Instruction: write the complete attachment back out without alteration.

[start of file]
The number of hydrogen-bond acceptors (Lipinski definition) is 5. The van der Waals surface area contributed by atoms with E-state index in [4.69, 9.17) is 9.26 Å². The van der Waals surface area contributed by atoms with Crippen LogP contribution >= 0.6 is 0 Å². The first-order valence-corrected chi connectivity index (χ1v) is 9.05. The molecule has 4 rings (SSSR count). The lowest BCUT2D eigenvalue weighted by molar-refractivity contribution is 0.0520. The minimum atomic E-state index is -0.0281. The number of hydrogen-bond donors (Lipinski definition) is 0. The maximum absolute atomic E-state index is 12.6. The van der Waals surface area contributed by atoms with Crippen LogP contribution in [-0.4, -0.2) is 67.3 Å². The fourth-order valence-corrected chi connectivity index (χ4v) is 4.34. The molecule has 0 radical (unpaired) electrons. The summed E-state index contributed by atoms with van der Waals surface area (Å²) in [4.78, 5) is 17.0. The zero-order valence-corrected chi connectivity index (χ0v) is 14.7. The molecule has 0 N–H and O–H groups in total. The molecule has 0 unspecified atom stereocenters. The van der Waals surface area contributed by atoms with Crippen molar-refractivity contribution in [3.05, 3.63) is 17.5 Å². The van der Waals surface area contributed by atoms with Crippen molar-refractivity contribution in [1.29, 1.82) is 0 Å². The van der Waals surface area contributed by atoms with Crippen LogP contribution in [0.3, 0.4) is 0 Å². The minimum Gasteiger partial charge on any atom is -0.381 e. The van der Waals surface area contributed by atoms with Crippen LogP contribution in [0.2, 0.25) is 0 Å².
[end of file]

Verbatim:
The number of hydrogen-bond acceptors (Lipinski definition) is 5. The van der Waals surface area contributed by atoms with E-state index in [4.69, 9.17) is 9.26 Å². The van der Waals surface area contributed by atoms with Crippen LogP contribution >= 0.6 is 0 Å². The first-order valence-corrected chi connectivity index (χ1v) is 9.05. The molecule has 4 rings (SSSR count). The lowest BCUT2D eigenvalue weighted by molar-refractivity contribution is 0.0520. The minimum atomic E-state index is -0.0281. The number of hydrogen-bond donors (Lipinski definition) is 0. The maximum absolute atomic E-state index is 12.6. The van der Waals surface area contributed by atoms with Crippen LogP contribution in [-0.4, -0.2) is 67.3 Å². The fourth-order valence-corrected chi connectivity index (χ4v) is 4.34. The molecule has 0 radical (unpaired) electrons. The summed E-state index contributed by atoms with van der Waals surface area (Å²) in [4.78, 5) is 17.0. The zero-order valence-corrected chi connectivity index (χ0v) is 14.7. The molecule has 0 N–H and O–H groups in total. The molecule has 0 unspecified atom stereocenters. The van der Waals surface area contributed by atoms with Crippen molar-refractivity contribution in [3.05, 3.63) is 17.5 Å². The van der Waals surface area contributed by atoms with Crippen molar-refractivity contribution in [1.29, 1.82) is 0 Å². The van der Waals surface area contributed by atoms with Crippen LogP contribution in [0.3, 0.4) is 0 Å². The minimum Gasteiger partial charge on any atom is -0.381 e. The van der Waals surface area contributed by atoms with Crippen LogP contribution in [0.2, 0.25) is 0 Å².